About 4-10% of people worldwide suffer from irritable bowel syndrome (IBS). It has been reported as the second leading cause of absence from work and/or school. And as if living with IBS is already not enough, there is now an even bigger question that IBS patients worry about. Several studies suggest that they might be at risk of developing colorectal cancer, known also as bowel/colon cancer. Is this really true?
What is bowel cancer?
Bowel cancer is the third most common cancer in both UK and USA. It is believed to be caused by bacterial imbalance (dysbiosis) in the bowel system. Your intestines are lined with mucus (sticky wet liquid) that creates a protective barrier. But an overgrowth of “bad” bacteria in the intestines can disrupt this barrier, resulting in inflammation and carcinogenesis (formation of cancer). Bacterial imbalance is very common in IBS patients and that is mostly where the fears arise.
- history of bowel cancer among close relatives
- obesity and sedentary lifestyle
- a diet high in fat and processed meat
- smoking and frequent alcohol consumption
- inflammatory bowel disease (IBD) and diabetes
Symptoms of bowel cancer:
- bleeding from your bottom, and/or blood in your stool
- alterations between constipation and diarrhea
- unexplained weight loss
- extreme fatigue
- abdominal pain
Many symptoms of IBS and bowel cancer overlap and that makes it even more terrifying. It is however not common to see blood in the stool or experience unexplained weight loss in IBS. If you have any of these symptoms, you should notify a general practitioner.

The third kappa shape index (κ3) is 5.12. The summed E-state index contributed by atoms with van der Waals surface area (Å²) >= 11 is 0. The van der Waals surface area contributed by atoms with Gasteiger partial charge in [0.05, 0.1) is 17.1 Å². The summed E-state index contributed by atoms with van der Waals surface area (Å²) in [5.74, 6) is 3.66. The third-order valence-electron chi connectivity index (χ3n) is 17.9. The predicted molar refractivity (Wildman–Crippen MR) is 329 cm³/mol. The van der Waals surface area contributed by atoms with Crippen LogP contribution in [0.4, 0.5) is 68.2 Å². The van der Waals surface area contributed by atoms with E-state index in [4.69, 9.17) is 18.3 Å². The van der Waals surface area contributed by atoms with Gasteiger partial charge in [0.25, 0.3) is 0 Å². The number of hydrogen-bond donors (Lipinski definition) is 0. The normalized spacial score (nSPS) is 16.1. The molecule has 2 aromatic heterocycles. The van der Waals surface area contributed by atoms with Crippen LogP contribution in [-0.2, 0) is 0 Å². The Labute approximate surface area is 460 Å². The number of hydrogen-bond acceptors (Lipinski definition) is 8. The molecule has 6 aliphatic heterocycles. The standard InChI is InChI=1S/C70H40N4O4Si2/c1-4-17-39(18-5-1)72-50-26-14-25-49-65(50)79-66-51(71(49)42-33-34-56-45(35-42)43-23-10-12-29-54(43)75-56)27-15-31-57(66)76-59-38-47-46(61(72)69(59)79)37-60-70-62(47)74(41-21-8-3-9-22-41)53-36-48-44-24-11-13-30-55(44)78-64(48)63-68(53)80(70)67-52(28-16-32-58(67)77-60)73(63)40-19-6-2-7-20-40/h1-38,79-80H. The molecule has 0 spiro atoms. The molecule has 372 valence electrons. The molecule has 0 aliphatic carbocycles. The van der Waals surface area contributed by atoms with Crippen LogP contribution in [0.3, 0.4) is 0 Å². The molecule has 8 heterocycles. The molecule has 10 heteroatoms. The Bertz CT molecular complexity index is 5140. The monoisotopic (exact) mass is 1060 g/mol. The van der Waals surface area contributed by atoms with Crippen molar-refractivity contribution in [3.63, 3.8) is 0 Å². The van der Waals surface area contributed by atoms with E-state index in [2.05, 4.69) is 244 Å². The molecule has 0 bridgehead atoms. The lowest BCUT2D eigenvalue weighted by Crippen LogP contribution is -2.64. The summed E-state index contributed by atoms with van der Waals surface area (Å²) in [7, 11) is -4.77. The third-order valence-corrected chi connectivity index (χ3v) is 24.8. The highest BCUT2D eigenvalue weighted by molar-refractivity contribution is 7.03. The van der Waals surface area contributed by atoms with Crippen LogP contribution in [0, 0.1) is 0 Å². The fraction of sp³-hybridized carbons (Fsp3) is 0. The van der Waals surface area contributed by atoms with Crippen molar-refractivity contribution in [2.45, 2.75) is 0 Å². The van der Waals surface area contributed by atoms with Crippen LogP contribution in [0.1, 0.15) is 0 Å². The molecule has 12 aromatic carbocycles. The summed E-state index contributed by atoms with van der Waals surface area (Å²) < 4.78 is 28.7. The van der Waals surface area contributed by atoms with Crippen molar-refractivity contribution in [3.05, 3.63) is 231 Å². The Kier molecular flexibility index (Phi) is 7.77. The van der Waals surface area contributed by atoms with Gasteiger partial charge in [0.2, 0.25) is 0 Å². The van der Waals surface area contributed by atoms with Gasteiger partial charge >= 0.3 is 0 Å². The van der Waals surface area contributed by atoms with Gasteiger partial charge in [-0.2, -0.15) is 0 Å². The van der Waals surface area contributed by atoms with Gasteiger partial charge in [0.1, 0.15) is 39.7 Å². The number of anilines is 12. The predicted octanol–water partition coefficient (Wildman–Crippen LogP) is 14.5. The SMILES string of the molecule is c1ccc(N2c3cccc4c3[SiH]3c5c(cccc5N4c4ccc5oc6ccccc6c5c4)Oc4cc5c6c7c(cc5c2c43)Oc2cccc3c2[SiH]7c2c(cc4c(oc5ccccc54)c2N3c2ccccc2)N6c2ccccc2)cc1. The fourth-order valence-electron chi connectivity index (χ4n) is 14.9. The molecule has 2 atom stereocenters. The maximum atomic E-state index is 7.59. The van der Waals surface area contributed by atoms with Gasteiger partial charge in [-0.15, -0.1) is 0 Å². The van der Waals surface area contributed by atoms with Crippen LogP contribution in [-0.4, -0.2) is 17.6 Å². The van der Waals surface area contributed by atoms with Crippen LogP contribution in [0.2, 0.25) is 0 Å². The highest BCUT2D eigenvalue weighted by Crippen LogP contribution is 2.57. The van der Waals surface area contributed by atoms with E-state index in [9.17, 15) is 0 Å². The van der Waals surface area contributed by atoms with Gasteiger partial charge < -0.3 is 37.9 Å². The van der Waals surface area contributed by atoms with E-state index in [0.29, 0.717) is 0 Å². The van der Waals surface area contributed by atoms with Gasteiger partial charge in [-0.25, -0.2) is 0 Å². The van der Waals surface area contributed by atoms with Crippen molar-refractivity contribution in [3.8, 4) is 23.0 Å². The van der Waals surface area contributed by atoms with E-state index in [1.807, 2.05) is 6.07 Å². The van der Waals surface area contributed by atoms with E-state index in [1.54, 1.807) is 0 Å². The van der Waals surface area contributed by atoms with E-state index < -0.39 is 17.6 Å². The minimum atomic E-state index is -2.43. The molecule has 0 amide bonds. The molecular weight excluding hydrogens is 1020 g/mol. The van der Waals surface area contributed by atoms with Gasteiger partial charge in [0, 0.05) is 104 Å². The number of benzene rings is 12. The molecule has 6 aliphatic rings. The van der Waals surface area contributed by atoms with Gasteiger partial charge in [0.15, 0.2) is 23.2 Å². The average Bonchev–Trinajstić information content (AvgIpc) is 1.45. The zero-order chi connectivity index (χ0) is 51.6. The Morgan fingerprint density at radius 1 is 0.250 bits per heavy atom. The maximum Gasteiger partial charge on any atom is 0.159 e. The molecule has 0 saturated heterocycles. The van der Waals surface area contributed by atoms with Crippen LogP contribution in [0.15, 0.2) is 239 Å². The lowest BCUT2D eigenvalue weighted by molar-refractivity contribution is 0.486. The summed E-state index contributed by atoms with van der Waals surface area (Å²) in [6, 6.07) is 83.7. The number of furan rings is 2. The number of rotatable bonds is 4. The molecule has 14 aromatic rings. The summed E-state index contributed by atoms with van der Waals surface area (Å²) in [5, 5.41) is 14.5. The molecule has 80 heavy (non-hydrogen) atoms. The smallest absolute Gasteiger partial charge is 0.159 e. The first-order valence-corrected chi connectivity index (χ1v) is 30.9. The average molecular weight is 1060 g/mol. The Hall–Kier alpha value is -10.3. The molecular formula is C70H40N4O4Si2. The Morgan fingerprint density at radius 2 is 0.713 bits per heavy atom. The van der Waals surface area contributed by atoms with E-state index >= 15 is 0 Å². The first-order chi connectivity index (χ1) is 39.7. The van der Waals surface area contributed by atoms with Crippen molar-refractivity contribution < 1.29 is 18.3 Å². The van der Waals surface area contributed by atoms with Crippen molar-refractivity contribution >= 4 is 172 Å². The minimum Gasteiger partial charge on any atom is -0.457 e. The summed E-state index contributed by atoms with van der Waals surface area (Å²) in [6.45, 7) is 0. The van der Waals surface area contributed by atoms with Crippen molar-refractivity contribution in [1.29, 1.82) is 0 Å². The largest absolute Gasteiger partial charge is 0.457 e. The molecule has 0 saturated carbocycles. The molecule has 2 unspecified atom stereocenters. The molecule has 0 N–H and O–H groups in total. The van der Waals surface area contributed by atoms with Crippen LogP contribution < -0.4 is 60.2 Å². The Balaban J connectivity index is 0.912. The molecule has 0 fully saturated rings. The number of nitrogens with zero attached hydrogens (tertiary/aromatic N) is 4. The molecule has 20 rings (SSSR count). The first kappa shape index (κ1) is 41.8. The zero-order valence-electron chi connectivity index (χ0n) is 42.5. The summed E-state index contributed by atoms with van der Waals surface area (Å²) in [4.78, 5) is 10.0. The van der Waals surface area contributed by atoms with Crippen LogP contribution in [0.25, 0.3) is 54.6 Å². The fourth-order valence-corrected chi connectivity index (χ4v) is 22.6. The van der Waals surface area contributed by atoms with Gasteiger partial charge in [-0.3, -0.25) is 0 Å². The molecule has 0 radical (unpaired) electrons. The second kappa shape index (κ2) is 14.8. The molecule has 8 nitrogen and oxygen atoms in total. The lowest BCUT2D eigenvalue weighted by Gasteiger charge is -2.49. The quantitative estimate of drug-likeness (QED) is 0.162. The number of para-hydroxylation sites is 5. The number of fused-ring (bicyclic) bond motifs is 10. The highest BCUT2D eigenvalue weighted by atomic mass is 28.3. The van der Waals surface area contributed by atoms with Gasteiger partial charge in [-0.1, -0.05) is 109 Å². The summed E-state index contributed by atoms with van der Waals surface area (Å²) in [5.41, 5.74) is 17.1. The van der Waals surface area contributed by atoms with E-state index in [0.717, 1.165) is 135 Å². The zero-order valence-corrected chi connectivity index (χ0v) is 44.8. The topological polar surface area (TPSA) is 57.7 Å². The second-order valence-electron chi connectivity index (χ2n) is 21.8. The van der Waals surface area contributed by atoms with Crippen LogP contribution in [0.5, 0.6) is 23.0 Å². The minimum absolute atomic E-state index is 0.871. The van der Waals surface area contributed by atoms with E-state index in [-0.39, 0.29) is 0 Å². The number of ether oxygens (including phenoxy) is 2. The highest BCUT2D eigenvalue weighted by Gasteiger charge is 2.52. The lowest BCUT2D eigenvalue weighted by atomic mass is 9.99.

If I have IBS, am I at a higher risk of bowel cancer?
A large-scale UK study with more than 500,000 participants and with 12 years of follow-up, found no increased risk in IBS patients. In some studies, researchers found a slight increase but not significant. In others, there was a lower risk of bowel cancer for patients with IBS.
This suggests that although the answer is still unclear, there is no need to worry preliminarily. Keep in mind that worrying causes stress that may worsen your IBS. You are at greater risk only if you meet other risk factors mentioned above. IBS is not a part of this list.
What can I do to lower the risk?
There are several things you can do to lower the risk of bowel cancer:
It is not a secret that daily physical activity is important for overall health and well-being. Regular movement not only improves digestion and immune function but also contributes to the maintenance of a healthy weight. The World Health Organisation (WHO) recommends different levels of physical activity for every age group. You should, however, keep in mind that if you have IBS with diarrhea, intense exercise might worsen your symptoms. Find out more on our website about training with IBS.
Include more protective food ingredients in your diet
It is recommended to eat a diet high in fiber (oats, carrots, etc.), rich in vitamin D and omega-6 (found in fish). The diet should also consist of different types of fruits and vegetables and foods that contain vitamin B (such as seafood, eggs, and leafy greens). At the same time, it is important to avoid foods that are high in fat or very processed. These are very common in our diet nowadays which could explain why the cases of bowel cancer increased in the past few years, especially among young people.
These simple lifestyle changes make a big difference.
Wu, S., Yuan, C., Liu, S., Zhang, Q., Yang, Z., Sun, F., Zhan, S., Zhu, S., & Zhang, S. (2022). Irritable Bowel Syndrome and Long-Term Risk of Cancer: A Prospective Cohort Study Among 0.5 Million Adults in UK Biobank. American Journal of Gastroenterology, 117(5), 785–793. https://doi.org/10.14309/ajg.0000000000001674
Thanikachalam, K., & Khan, G. (2019). Colorectal Cancer and Nutrition. Nutrients, 11(1), 164. https://doi.org/10.3390/nu11010164